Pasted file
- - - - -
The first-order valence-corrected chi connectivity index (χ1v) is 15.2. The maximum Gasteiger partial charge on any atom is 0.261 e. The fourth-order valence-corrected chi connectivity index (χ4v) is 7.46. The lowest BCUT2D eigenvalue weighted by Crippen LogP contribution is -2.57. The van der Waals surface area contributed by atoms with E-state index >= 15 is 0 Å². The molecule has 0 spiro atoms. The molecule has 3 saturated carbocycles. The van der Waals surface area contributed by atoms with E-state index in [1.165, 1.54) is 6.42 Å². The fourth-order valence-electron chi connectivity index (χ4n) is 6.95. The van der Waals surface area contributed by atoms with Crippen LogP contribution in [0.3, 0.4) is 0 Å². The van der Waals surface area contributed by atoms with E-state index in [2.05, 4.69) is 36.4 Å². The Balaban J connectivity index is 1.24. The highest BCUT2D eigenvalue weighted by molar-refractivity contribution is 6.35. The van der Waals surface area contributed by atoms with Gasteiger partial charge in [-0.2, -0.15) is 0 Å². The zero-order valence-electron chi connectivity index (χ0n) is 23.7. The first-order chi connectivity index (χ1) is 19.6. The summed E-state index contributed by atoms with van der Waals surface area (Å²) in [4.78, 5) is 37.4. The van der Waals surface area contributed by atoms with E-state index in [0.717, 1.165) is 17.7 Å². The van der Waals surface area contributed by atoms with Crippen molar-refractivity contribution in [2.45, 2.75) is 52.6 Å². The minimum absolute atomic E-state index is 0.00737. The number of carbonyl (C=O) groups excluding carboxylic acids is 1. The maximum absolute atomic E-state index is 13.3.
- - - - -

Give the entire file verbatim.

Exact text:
The first-order valence-corrected chi connectivity index (χ1v) is 15.2. The maximum Gasteiger partial charge on any atom is 0.261 e. The fourth-order valence-corrected chi connectivity index (χ4v) is 7.46. The lowest BCUT2D eigenvalue weighted by Crippen LogP contribution is -2.57. The van der Waals surface area contributed by atoms with E-state index >= 15 is 0 Å². The molecule has 0 spiro atoms. The molecule has 3 saturated carbocycles. The van der Waals surface area contributed by atoms with E-state index in [1.165, 1.54) is 6.42 Å². The fourth-order valence-electron chi connectivity index (χ4n) is 6.95. The van der Waals surface area contributed by atoms with Crippen LogP contribution in [0.3, 0.4) is 0 Å². The van der Waals surface area contributed by atoms with E-state index in [2.05, 4.69) is 36.4 Å². The Balaban J connectivity index is 1.24. The highest BCUT2D eigenvalue weighted by molar-refractivity contribution is 6.35. The van der Waals surface area contributed by atoms with Gasteiger partial charge in [-0.2, -0.15) is 0 Å². The zero-order valence-electron chi connectivity index (χ0n) is 23.7. The first-order chi connectivity index (χ1) is 19.6. The summed E-state index contributed by atoms with van der Waals surface area (Å²) in [4.78, 5) is 37.4. The van der Waals surface area contributed by atoms with E-state index in [0.717, 1.165) is 17.7 Å². The van der Waals surface area contributed by atoms with Crippen molar-refractivity contribution in [2.45, 2.75) is 52.6 Å². The minimum absolute atomic E-state index is 0.00737. The number of carbonyl (C=O) groups excluding carboxylic acids is 1. The maximum absolute atomic E-state index is 13.3.